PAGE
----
Tuesday, April 14, 2015

SUPER WARNING Fed Official: The Detroit and Stockton Bankruptcies are Signs of Widespread Problems in America

By Robert Wenzel

This is likely the most important item you are going to read this year about the current state of finances in the government sector.

The municipal bankruptcies in Detroit and Stockton, California, may foretell more widespread problems in the United States than is implied by current bond ratings, the powerful New York bank president William Dudley said today in a speech in New York City.

"While these particular bankruptcy filings have captured a considerable amount of attention, and rightly so, they may foreshadow more widespread problems than what might be implied by current bond ratings,"  Dudley said at the Chapter 9 and Alternatives for Distressed Municipalities and States Workshop sponsored by the Federal Reserve Bank of New York.

Unfunded pension liabilities are estimated to be as high as several trillion dollars, Dudley said.

"At a certain point, the debt service burden clashes with maintaining a sufficient ongoing provision of services to forestall people from voting with their feet," he said.

"This may occur well before the point that debt service capacity appears to be fully exhausted," Dudley added. "In other words, the prioritization of cash flows to debt service may not be sustainable beyond a certain point."

TRANSLATION: More bankruptcies in various jurisdictions are coming and they may be coming sooner rather than later. A warning like this from such a top official is not done without careful consideration. The Fed will soon start raising interest rates and this is going to put even greater debt service burdens on various jurisdictions. Clearly, Dudley is trying to get out in front of the crisis the Fed sees developing, especially given that interest rates will climb.

He even brought up the financial crisis of New York City as an example of the problem of government borrowing, especially to cover an operating deficit:
One example of this was New York City in the 1960s and early 1970s, where annual operating deficits were repeatedly financed with short-term debt, until the fiscal crisis exploded in 1974-1975. 
What he is saying here is pretty clear: Imagine financial crises all over the country comparably to the the NYC crisis. The New York Daily News, October 30, 1975:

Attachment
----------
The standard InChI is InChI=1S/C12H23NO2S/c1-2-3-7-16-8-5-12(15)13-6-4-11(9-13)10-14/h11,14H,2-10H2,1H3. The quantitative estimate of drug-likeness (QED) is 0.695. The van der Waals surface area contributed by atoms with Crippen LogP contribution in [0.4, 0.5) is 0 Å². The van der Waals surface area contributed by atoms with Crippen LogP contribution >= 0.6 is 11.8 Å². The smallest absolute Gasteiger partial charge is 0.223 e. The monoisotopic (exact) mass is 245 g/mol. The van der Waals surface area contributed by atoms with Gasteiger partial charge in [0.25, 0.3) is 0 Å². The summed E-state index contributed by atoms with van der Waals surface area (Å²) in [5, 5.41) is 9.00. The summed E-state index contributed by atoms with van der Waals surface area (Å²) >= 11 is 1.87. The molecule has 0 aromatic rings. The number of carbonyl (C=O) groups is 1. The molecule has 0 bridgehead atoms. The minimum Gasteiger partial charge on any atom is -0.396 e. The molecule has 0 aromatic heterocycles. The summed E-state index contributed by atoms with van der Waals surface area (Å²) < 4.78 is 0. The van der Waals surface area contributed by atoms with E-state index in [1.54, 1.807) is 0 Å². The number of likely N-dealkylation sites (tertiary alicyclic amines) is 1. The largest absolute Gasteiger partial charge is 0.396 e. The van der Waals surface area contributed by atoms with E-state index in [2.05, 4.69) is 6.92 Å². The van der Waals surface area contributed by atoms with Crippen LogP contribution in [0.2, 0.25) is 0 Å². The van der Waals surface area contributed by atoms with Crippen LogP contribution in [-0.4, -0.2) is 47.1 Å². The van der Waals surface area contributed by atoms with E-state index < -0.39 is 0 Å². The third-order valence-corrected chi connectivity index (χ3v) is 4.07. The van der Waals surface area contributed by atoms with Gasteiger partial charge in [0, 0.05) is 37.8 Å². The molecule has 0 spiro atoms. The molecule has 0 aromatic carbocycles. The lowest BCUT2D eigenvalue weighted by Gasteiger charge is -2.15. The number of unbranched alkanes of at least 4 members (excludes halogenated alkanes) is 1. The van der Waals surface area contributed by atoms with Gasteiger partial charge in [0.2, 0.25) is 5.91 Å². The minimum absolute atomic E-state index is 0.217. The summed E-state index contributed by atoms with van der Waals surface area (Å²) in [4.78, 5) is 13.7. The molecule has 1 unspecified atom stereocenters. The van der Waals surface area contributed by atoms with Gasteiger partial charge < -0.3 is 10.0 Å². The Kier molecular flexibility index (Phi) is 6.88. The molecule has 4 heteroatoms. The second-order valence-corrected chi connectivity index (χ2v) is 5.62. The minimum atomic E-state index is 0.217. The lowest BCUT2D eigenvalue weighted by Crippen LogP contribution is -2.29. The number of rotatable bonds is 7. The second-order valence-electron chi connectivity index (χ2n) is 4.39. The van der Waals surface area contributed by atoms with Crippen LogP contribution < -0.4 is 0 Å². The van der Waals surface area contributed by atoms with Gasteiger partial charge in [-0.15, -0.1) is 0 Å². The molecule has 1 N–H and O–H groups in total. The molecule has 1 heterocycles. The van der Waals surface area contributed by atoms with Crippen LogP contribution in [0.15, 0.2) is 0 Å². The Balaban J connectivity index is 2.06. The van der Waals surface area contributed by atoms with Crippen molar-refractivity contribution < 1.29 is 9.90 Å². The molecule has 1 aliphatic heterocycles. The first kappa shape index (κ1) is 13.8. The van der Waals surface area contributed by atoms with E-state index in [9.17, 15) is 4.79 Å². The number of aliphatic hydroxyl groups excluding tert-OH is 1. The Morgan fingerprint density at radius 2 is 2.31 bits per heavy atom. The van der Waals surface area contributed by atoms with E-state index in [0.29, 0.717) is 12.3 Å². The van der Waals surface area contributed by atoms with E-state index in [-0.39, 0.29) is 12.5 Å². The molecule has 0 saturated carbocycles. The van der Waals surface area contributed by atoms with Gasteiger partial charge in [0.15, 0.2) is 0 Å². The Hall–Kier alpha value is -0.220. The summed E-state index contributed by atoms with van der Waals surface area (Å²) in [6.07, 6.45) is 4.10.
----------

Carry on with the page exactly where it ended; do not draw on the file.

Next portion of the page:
Dudley continued (my bold):
 Indeed, using debt to finance current operating deficits is equivalent to asking future taxpayers to help finance today’s public services. When this occurs, it means that the fiscal surplus offered by the jurisdiction in the future will be diminished by the value of these additional debts.  That is, in the future, the cost of servicing this debt will drive a wedge between the taxes paid by households and businesses, and the current services provided to them.  Of course, within the U.S., households and businesses can react to this wedge by choosing to locate elsewhere.  And because the tax base of any jurisdiction depends on the level of local economic activity, this out-migration can lead to ever-higher tax rates or ever-diminished services for those who still remain—typically those with fewer opportunities or resources to relocate. 
This is not the time to own municipal debt securities, especially long term debt. A combination of rising interest rates and municipal crises could very well cause panic out of the muni-bond market, even in municipalities that are not terribly exposed to default. And debt of exposed municipalities will get crushed. It will be the equivalent of a financial merger between 1975 NYC and current day Greece.

You have been warned, no less than by one of the most powerful bankers in the country, William C. Dudley.

Robert Wenzel is Editor & Publisher at EconomicPolicyJournal.com and at Target Liberty. He is also author of The Fed Flunks: My Speech at the New York Federal Reserve Bank. Follow him on twitter:@wenzeleconomics


  1. But you can bet that some scumbag at Merrill Lynch will be pitching muni's to Grandma tomorrow.

  2. Meredith Whitney was destroyed in the press for being around 60 months early in her prescient warning concerning the inevitable ruin of many bond holders.